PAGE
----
In their quest to find companies that aggressively promote environmentally friendly, “green” business practices, the directors and producers of the documentary “So Right So Smart,” which will be screened at the Princeton Environmental Film Festival at Princeton Public Library on Tuesday, January 5 (the festival starts on Saturday, January 2), didn’t expect to encounter Wal-Mart in their gunsights.

But the much-maligned mega-retailer has indeed set the tone for green business in many ways, says Justin Maine, one of the filmmakers.

The company “certainly” has an image problem, agrees Maine. “The reason we included Wal-Mart in the film was that many of the people we were interviewing, that we were involved with, were dealing with them and were inspiring them.

“Wal-Mart is the biggest company in the world,” he says. “If they are doing anything at all, it’s a huge thing. I’m not giving them a pass on all of the things they are doing that they’re flawed in — I’m just pointing out something positive that they’re doing.” The company had told the filmmakers that it had begun to explore sustainability “almost as a PR Band-Aid,” says Leanne Robinson Maine, Justin Maine’s wife and one of his collaborators. “When they started to get into it, they really got on board.” The company, with 61,000 suppliers, has the potential to induce its suppliers and competitors alike to think in a more green manner. And that helps them and the rest of us, the filmmakers say.

“So Right So Smart” is a story of change, and a story of inspiration, says Justin Maine. “It was our chance to show that there’s a reason that business should be changing and going green — because it’s good for business and good for the environment.”

Going green, adds Maine, “is also a way to make change.” Change, as in money.

The fourth annual Princeton Environmental Film Festival will run through Sunday, January 17. At the Tuesday, January 5, 7 p.m. screening of “So Right So Smart,” Gary Hirshberg of Stonyfield Farm, who is interviewed in the film, as well as filmmakers Justin Maine, Leanne Robinson Maine, Guy Noerr, and Michael Swantek will hold a post-screening discussion.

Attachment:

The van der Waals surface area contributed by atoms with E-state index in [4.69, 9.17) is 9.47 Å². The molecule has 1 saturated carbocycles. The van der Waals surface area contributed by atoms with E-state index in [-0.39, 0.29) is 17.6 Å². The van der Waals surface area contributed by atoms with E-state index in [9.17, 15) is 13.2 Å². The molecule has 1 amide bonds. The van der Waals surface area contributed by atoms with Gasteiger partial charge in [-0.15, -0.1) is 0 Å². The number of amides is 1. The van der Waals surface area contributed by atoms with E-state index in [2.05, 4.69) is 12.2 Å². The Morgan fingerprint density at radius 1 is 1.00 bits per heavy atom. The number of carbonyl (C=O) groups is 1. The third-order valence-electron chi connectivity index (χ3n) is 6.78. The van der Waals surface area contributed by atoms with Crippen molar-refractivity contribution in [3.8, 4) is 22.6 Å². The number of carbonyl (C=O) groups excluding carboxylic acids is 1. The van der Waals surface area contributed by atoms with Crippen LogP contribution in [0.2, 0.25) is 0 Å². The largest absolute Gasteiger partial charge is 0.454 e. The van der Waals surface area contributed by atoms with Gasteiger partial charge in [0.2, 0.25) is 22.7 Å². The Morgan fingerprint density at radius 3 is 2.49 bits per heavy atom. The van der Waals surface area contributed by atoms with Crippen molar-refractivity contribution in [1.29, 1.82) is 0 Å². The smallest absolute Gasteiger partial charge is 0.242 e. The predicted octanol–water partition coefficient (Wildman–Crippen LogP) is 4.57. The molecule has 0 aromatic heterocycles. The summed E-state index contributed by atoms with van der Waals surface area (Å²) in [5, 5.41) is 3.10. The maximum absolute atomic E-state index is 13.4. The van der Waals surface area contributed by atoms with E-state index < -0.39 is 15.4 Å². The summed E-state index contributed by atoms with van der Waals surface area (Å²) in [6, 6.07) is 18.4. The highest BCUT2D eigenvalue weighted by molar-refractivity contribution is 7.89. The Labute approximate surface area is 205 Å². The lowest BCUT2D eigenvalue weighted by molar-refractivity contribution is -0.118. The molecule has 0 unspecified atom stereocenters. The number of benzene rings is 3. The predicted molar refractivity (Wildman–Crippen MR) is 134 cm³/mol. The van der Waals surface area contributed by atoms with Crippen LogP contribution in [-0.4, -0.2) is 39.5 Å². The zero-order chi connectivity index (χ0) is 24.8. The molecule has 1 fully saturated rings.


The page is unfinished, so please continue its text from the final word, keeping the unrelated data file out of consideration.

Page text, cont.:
Susan Conlon, young adult services library and organizer of the festival, say the 2010 festival will be the biggest ever, with 50 films being screened over a two-week period. While the festival is a local event, says Conlon, its reach goes beyond the Princeton area. “We have lots of people coming from New York, Philadelphia, and beyond to see the films and hear people talk.” She says that 2010 also will be the first festival to include programming for children and their families.

Conlon says that many Princeton area organizations that focus on green topics bring a presence of their own to the festival. For example, Tom Szaky, head of the pioneering green business TerraCycle will be among the presenters. On Thursday, January 14, at 7 p.m., “Garbage Moguls,” a National Geographic film that focuses on TerraCycle, will be shown, and Szaky will be on hand for a post-screening discussion.

Conlon points to another point of pride for her and the library. Last year’s film festival brought the library a National Library Award “for excellence in innovation in library programming.”

“Over the last couple of years we have really looked to find films that have a positive message and inspire people,” says Conlon. For example, she had known about Ray Anderson, the carpet-tile mogul who transformed his business into a green business, gaining international acclaim, and wished she could find a film about Anderson. Coincidentally, Anderson is a central figure in “So Right So Smart.”